Dragons and Titans

You’d expect a game with a title like Dragons and Titans to be full of flame and fury. You’d expect that a MOBA meaning to compete with the likes of Dota 2 and League of Legends would offer up some quality, and bring to the table something unique. You’d expect flying a dragon about the battlefield and raining fiery death on your foes would be exciting.

Unfortunately, in this case, you’d be wrong on pretty much all counts. While Dragons and Titans offers up a promising selection of different characters (if it’s ever once been called a dragon in lore, gaming, or mythology, it’s probably a part of this game’s cast), it doesn’t really do much with them. Yes, every dragon has a unique set of mechanics and a completely unique appearance associated with it. And yes, your rider can equip any of a number of different legendary weapons to add new abilities to their repertoire. Promising as all those ides are, though…they still don’t work in practice.

The problem that lies at the core of Dragons and Titans is that it oozes mediocrity. For one, the gameplay simply isn’t all that exciting. Even the fastest dragons feel slow, cumbersome, and awkward, flying about lazily as you direct them in battle. As though to compensate for this, the AI in single-player missions is thoroughly incompetent, requiring absolutely no effort to take down.

It doesn’t help that the game’s ugly as sin, plagued with a series of clunky, unintuitive interfaces. To be fair, neither League of Legends nor the original Dota looked particularly stunning when they came out, but both titles looked better than this. Choosing my dragon and weapon felt like a constant struggle, and when I finally got into the game, the controls continued to present a significant problem.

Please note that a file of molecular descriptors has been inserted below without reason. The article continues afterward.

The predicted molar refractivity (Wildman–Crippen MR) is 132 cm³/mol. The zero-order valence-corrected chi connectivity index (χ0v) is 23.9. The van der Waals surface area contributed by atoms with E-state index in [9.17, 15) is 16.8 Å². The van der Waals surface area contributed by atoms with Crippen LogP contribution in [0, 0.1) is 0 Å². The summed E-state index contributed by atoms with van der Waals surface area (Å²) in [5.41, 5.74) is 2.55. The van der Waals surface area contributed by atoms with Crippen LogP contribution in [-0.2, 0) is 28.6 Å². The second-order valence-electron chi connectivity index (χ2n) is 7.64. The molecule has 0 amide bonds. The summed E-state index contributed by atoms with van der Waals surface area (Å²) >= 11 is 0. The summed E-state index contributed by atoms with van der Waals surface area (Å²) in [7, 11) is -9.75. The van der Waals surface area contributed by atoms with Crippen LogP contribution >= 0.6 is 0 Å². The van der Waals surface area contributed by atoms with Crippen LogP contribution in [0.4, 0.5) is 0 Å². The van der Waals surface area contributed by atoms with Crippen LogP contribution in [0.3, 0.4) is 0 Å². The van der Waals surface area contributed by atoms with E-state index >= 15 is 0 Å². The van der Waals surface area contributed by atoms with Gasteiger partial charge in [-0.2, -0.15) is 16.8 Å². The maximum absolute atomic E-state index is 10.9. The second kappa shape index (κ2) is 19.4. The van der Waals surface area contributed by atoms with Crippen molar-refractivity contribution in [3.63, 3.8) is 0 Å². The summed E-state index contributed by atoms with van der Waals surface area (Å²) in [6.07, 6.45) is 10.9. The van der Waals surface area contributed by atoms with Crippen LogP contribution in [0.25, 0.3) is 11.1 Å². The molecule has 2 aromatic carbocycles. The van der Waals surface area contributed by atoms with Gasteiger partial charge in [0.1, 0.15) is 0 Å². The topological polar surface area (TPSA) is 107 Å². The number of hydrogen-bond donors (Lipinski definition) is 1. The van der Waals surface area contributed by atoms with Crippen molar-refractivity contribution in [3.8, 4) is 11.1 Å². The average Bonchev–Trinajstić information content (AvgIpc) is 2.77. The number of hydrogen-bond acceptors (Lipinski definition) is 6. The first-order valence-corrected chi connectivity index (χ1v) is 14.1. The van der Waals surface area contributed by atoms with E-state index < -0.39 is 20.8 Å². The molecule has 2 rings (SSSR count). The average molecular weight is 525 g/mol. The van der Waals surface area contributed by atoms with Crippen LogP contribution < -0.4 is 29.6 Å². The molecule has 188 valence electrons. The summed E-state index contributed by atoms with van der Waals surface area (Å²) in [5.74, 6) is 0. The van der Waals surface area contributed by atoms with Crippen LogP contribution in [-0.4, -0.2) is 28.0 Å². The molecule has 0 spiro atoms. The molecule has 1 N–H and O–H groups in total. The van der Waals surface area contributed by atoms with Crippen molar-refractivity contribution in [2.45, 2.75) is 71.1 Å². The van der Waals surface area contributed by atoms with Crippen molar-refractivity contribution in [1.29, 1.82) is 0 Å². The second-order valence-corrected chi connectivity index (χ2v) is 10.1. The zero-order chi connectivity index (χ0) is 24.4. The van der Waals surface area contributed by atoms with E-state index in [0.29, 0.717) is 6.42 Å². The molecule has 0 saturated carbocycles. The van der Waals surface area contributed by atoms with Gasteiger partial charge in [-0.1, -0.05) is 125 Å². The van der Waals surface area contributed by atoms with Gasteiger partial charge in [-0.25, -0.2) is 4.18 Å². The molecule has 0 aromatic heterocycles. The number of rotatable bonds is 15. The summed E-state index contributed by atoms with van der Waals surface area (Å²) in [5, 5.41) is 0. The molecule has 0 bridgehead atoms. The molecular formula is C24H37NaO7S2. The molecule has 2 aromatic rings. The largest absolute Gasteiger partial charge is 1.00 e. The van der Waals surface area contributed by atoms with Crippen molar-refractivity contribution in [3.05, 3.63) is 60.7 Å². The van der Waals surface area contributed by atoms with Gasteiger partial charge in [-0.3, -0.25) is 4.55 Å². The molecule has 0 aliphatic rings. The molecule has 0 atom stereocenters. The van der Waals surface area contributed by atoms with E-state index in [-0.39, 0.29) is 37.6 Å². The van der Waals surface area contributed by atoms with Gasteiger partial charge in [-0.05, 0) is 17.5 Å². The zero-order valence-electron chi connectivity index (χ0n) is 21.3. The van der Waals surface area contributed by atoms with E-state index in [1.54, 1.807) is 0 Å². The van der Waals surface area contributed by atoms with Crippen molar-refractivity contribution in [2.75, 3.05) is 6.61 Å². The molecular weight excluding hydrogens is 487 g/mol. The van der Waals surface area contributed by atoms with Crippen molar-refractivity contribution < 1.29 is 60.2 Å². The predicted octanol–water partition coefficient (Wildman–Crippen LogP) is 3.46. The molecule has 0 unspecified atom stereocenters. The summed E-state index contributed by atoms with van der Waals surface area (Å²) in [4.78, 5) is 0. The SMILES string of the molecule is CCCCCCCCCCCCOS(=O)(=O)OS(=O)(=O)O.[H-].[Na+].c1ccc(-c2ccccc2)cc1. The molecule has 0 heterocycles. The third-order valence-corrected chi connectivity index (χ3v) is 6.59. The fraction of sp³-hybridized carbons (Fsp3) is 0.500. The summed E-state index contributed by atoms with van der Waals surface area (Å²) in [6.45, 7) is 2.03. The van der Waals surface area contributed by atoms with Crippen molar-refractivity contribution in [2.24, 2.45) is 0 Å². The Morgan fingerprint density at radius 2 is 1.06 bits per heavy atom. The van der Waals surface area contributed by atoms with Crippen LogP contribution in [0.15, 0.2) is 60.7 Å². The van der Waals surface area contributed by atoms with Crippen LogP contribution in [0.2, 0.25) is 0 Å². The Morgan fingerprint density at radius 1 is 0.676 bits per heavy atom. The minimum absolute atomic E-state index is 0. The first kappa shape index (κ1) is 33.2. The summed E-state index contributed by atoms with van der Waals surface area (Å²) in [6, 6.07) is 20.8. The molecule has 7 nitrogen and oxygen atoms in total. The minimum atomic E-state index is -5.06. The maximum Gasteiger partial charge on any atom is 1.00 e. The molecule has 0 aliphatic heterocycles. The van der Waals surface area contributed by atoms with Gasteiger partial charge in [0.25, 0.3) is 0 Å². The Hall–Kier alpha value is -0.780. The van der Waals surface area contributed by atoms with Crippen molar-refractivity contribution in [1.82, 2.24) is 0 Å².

Even all that mediocrity might be tolerable, were it not for the fact that everything – including upgrades – can be purchased with real money, adding an irksome ‘pay to win’ aspect to the game.

Virtually the only area in which Dragons and Titans doesn’t seem to fall short is its matchmaking system, which allows players to pre-select their roles before they find their way into a game. It’s a welcome addition, and one which would thoroughly mitigate many of the problems with Dota 2 and League of Legends. Unfortunately, that’s hardly enough to redeem the game’s other faults.

If the idea of roaring into battle on the back of a dragon excites you, look elsewhere. Clumsy mechanics, poorly-designed interfaces, and a healthy dose of pay-to-win makes this halfhearted entry into the genre one to avoid.

For players new to competitive online games, Dragons and Titans is quick and simple to learn. At this point in the game, there are over 30 unique dragons to control and 30 different weapons for each match. Even the most veteran MOBA player will find something new to master. Choose between multiple game modes: *5v5 PvP Battles *Team Co-Op *Single Player A new weapon or dragon is introduced to the game every week.

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